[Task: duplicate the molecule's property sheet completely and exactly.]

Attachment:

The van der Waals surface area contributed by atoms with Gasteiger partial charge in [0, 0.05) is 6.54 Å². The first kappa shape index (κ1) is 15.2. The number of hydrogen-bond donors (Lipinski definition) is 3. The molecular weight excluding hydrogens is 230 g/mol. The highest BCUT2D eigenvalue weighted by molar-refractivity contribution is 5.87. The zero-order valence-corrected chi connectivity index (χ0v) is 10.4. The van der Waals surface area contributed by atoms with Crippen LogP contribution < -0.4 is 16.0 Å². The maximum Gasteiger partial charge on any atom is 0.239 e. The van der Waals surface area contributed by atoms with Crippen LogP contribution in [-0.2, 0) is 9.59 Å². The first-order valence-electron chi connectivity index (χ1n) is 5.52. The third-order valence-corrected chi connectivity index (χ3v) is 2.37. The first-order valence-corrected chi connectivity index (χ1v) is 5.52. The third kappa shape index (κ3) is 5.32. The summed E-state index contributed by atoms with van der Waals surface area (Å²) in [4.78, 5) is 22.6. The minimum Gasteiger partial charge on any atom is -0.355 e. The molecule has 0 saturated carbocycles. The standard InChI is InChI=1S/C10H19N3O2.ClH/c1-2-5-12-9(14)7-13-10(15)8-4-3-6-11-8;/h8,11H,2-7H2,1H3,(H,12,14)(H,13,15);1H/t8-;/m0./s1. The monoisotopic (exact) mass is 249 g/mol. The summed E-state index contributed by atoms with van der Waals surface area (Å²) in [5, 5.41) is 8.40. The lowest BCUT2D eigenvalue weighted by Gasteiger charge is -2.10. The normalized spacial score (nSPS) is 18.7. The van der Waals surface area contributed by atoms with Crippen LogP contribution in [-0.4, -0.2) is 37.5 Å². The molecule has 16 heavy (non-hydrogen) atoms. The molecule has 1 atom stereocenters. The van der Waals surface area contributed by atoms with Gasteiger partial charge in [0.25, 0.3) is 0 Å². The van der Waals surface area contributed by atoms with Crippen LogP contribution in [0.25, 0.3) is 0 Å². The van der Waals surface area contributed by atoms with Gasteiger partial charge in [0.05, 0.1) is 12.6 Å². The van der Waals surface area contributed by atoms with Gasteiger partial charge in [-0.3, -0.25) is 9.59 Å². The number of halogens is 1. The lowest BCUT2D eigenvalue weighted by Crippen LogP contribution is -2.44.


The van der Waals surface area contributed by atoms with Gasteiger partial charge in [0, 0.05) is 6.54 Å². The first kappa shape index (κ1) is 15.2. The number of hydrogen-bond donors (Lipinski definition) is 3. The molecular weight excluding hydrogens is 230 g/mol. The highest BCUT2D eigenvalue weighted by molar-refractivity contribution is 5.87. The zero-order valence-corrected chi connectivity index (χ0v) is 10.4. The van der Waals surface area contributed by atoms with Crippen LogP contribution < -0.4 is 16.0 Å². The maximum Gasteiger partial charge on any atom is 0.239 e. The van der Waals surface area contributed by atoms with Crippen LogP contribution in [-0.2, 0) is 9.59 Å². The first-order valence-electron chi connectivity index (χ1n) is 5.52. The third-order valence-corrected chi connectivity index (χ3v) is 2.37. The first-order valence-corrected chi connectivity index (χ1v) is 5.52. The third kappa shape index (κ3) is 5.32. The summed E-state index contributed by atoms with van der Waals surface area (Å²) in [4.78, 5) is 22.6. The minimum Gasteiger partial charge on any atom is -0.355 e. The molecule has 0 saturated carbocycles. The standard InChI is InChI=1S/C10H19N3O2.ClH/c1-2-5-12-9(14)7-13-10(15)8-4-3-6-11-8;/h8,11H,2-7H2,1H3,(H,12,14)(H,13,15);1H/t8-;/m0./s1. The monoisotopic (exact) mass is 249 g/mol. The summed E-state index contributed by atoms with van der Waals surface area (Å²) in [5, 5.41) is 8.40. The lowest BCUT2D eigenvalue weighted by Gasteiger charge is -2.10. The normalized spacial score (nSPS) is 18.7. The van der Waals surface area contributed by atoms with Crippen LogP contribution in [-0.4, -0.2) is 37.5 Å². The molecule has 16 heavy (non-hydrogen) atoms. The molecule has 1 atom stereocenters. The van der Waals surface area contributed by atoms with Gasteiger partial charge in [0.25, 0.3) is 0 Å². The van der Waals surface area contributed by atoms with Crippen LogP contribution in [0.25, 0.3) is 0 Å². The van der Waals surface area contributed by atoms with Gasteiger partial charge in [0.05, 0.1) is 12.6 Å². The van der Waals surface area contributed by atoms with Gasteiger partial charge in [-0.3, -0.25) is 9.59 Å². The number of halogens is 1. The lowest BCUT2D eigenvalue weighted by Crippen LogP contribution is -2.44.